With a peak incidence in adolescence, osteosarcoma (OS) is the most common bone cancer in children and young adults. In order to achieve a cure, OS typically requires multi-agent chemotherapy to treat microscopic disease and surgical resection to rid the body of gross tumor.
As is the case with other high grade sarcomas, patients with metastatic or recurrent disease generally fare dismally with currently available therapies. Unfortunately, improvement in OS outcomes stalled nearly three decades ago.
Therapeutic agents for this complex tumor
The development of novel therapeutic agents has been disappointingly limited in this genomically complex tumor. The immunomodulating muramyl tripeptide phosphatidylethanolamine (mifamurtide) demonstrated promise when used in combination with standard chemotherapy but has failed to gather consensus support as evidenced by the agent receiving approval from the European Medicines Agency (EMA) but not the U.S. Federal Drug Administration (FDA).
The aminobisphosphonate zoledronic acid (ZOL) has shown encouraging preclinical activity in OS, leading to two multi-institutional trials. Children’s Oncology Group conducted a trial of ZOL in combination with chemotherapy in metastatic OS and concluded that ZOL could be feasibly administered with multi-agent chemotherapy.
The more recent French trial randomized localized OS patients to chemotherapy with or without ZOL but was stopped early due to futility, with ZOL found not to reduce the risk of treatment failure.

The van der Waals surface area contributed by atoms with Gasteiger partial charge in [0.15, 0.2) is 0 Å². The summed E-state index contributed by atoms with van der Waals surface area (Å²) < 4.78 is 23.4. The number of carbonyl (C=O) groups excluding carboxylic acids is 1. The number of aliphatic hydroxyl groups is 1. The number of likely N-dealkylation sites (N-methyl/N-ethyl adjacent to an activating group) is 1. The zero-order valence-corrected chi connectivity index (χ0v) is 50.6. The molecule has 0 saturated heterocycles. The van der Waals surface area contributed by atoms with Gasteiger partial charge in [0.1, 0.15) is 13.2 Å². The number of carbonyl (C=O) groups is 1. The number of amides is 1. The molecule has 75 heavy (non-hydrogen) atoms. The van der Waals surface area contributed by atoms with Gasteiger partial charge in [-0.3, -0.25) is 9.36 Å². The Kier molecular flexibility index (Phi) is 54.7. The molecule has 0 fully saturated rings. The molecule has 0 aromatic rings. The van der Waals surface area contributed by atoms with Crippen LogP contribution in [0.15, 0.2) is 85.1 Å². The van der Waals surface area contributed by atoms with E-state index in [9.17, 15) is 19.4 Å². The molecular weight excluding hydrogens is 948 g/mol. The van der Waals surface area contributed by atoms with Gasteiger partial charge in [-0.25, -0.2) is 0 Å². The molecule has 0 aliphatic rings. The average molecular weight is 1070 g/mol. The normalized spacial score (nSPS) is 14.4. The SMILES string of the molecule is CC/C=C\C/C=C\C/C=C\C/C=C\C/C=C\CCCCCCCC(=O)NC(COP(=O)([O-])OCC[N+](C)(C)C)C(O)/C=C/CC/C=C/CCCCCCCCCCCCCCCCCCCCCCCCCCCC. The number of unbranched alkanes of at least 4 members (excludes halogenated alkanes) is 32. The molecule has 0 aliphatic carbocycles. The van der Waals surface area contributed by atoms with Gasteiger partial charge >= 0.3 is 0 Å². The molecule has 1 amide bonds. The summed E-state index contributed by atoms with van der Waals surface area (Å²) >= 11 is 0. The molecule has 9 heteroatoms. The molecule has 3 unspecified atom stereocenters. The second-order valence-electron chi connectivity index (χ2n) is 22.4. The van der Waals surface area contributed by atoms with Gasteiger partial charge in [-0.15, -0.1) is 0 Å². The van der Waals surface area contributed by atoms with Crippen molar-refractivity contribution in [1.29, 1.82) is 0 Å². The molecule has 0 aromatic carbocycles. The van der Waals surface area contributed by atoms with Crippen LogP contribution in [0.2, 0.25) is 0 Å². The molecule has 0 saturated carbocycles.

The results from the latter study in particular may slow or even halt further large-scale evaluation of ZOL in OS despite the exceptional tolerability and therapeutic promise demonstrated pre-clinically.
Prolonged progressive free survival
Single agent ZOL therapy led to a surprisingly prolonged median progression free survival of 19 months in four adult OS patients with unresectable tumors.
Recent experience published in Clinical Sarcoma Research demonstrated that single agent ZOL therapy led to a surprisingly prolonged median progression free survival of 19 months in four adult OS patients with unresectable tumors.
Each patient had previously failed standard chemotherapy regimens and surgeries. One of the four patients subsequently experienced further benefit with the addition of the tyrosine kinase inhibitor pazopanib after progressing on ZOL. All of the patients tolerated therapy well despite being on therapy for as long as four years.
While this report includes only a small number of patients, the prolonged benefit would have to be considered striking and perhaps suggests that ZOL may be best utilized outside the context of multi-agent chemotherapy.
It is conceivable that potentially detrimental interactions with chemotherapy may undermine the benefits of ZOL. Further, by focusing on the combination of ZOL with broad acting chemotherapy, opportunities to synergize ZOL with more targeted anti-cancer agents may be missed.
A single agent trial to formally study the efficacy of ZOL in recurrent or refractory OS patients merits consideration. Alternatively, ZOL may be most beneficial in combination with targeted anti-cancer agents such as tyrosine kinase inhibitors or mammalian target of rapamycin (mTOR) inhibitors, the latter having demonstrated potential synergy with ZOL in preclinical OS testing. Ultimately, further creative approaches may be necessary to fully explore the potential effects of ZOL in OS.